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Director: John Hubley
Release Date: 1959
Rating: ★★★½
Review:

Moonbird © John HubleyWith ‘Moonbird’ John and Faith Hubley entered the field of animated documentary.

The film is an illustration of a nightly fantasy adventure by their own two little boys Mark and Humpy (ca. five and three). The main narrative of their fantasy is that they try to catch a large bird, using candy for a bait. But being two little boys, their story meanders a lot, and is interrupted by random singing, and even crying.

John and Faith Hubley illustrated this unedited piece of recorded dialogue as if the boys’ adventure were real. What’s more, they added subtle action that is not in the soundtrack. For example, the Moonbird itself is seen much earlier than heard.

The background art is pretty avant-garde, rendered in bold black, blue and pink brush strokes. These images verge on the abstract, but manage to evoke a nightly garden, nonetheless. Animators Bobe Cannon and Ed Smith, however, animated the two boys in classic Disney style, even though they are rendered in monochromes and with the pencil lines still visible.

‘Moonbird’ is a charming little film, and an ode to children’s fantasy. It was immediately recognized as something new, and it won the Academy Award for best animated short.

Later, the Hubley’s made more films based on unedited dialogue, e.g. ‘The Hole’ (1962), ‘The Hat’ (1964) and ‘Windy Day’ (1968), the last film starring their two daughters. In the late 1970s the fledgling Aardman studio followed suit with their Animated conversations series (e.g. ‘Down & Out‘ and ‘Confessions of a Foyer Girl‘).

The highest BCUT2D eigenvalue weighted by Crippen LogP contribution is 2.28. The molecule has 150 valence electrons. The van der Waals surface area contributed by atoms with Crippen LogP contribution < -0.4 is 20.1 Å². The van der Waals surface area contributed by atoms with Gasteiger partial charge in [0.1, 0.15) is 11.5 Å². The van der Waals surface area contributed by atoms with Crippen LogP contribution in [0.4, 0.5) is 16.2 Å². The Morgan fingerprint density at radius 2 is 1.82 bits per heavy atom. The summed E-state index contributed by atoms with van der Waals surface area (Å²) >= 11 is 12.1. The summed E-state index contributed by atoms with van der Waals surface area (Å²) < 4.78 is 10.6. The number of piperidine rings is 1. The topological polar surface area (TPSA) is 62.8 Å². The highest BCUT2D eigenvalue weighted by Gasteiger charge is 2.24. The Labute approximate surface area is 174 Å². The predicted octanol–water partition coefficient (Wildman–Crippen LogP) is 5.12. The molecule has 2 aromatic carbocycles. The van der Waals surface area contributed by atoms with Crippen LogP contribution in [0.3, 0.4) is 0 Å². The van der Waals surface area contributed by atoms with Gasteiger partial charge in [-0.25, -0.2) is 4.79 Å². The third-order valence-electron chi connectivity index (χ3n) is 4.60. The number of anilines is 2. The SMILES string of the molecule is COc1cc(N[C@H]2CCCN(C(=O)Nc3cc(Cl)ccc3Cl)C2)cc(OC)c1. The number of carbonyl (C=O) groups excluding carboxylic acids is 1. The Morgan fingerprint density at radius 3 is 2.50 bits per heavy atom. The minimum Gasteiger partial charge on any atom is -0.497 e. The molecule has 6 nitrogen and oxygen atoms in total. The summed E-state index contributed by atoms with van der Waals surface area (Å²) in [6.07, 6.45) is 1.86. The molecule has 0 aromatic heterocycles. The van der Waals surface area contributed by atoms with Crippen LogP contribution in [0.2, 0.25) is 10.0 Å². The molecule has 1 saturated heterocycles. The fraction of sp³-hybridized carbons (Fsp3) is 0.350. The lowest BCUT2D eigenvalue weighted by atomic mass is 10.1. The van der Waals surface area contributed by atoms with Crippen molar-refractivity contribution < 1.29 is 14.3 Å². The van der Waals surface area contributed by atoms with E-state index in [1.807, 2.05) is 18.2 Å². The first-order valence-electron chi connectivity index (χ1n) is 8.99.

Watch ‘Moonbird’ yourself and tell me what you think:

‘Moonbird’ is released on the DVD’s ‘Selected Films of John and Faith Hubley 1956-1973’ within The Believer Magazine March/April 2014 and ‘The Hubley Collection Volume 2’

Director: John Hubley
Release Date: 1958
Rating: ★★★★
Review:

The Tender Game © John HubleyBy the end of the 1950s John Hubley had survived the McCarthy era that had hit him hard*, and with his Storyboard studio he could finally make the films he really wanted to.

‘The Tender Game’ is a wonderful example of Hubley’s great and gentle art. The short is a delightful little wordless film about love set to the song ‘Tenderly’, sung by Ella Fitzgerald, and accompanied by the Oscar Peterson trio. The cartoon’s setting is a city, vaguely reminiscent of Paris. Here a flower girl falls in love with a street cleaner.

The designs of this cartoon are very bold: for example, the two main protagonists don’t have solid bodies, but consist of loose parts, and sometimes it seems as if they’ve walked straight from a Pablo Picasso painting. Both their designs and that of the backgrounds have a strong painting quality, being rendered in broad brush strokes, and verging on the abstract.

The poetic artwork contrasts a little with the animation, done e.g. by fellow-UPA alumnus Bobe Cannon, which is still clearly rooted in the comic tradition. Highlight is the interior scene, in which the two lovers reluctantly try to court each other. This is a marvelous little piece of character animation, full of telling expressions and poses.

Watch ‘The Tender Game’ yourself and tell me what you think:

‘The Tender Game’ is released on the DVD’s ‘Selected Films of John and Faith Hubley 1956-1973’ within The Believer Magazine March/April 2014 and ‘Art and Jazz in Animation’

* for a full account on how McCarthyism affected the animation world see Adam Abraham’s excellent book ‘When Magoo Flew – The Rise and Fall of Animation Studio UPA’.

Director: John Hubley
Release Date: March 27, 1952
Rating: ★★★★★ ♕
Review: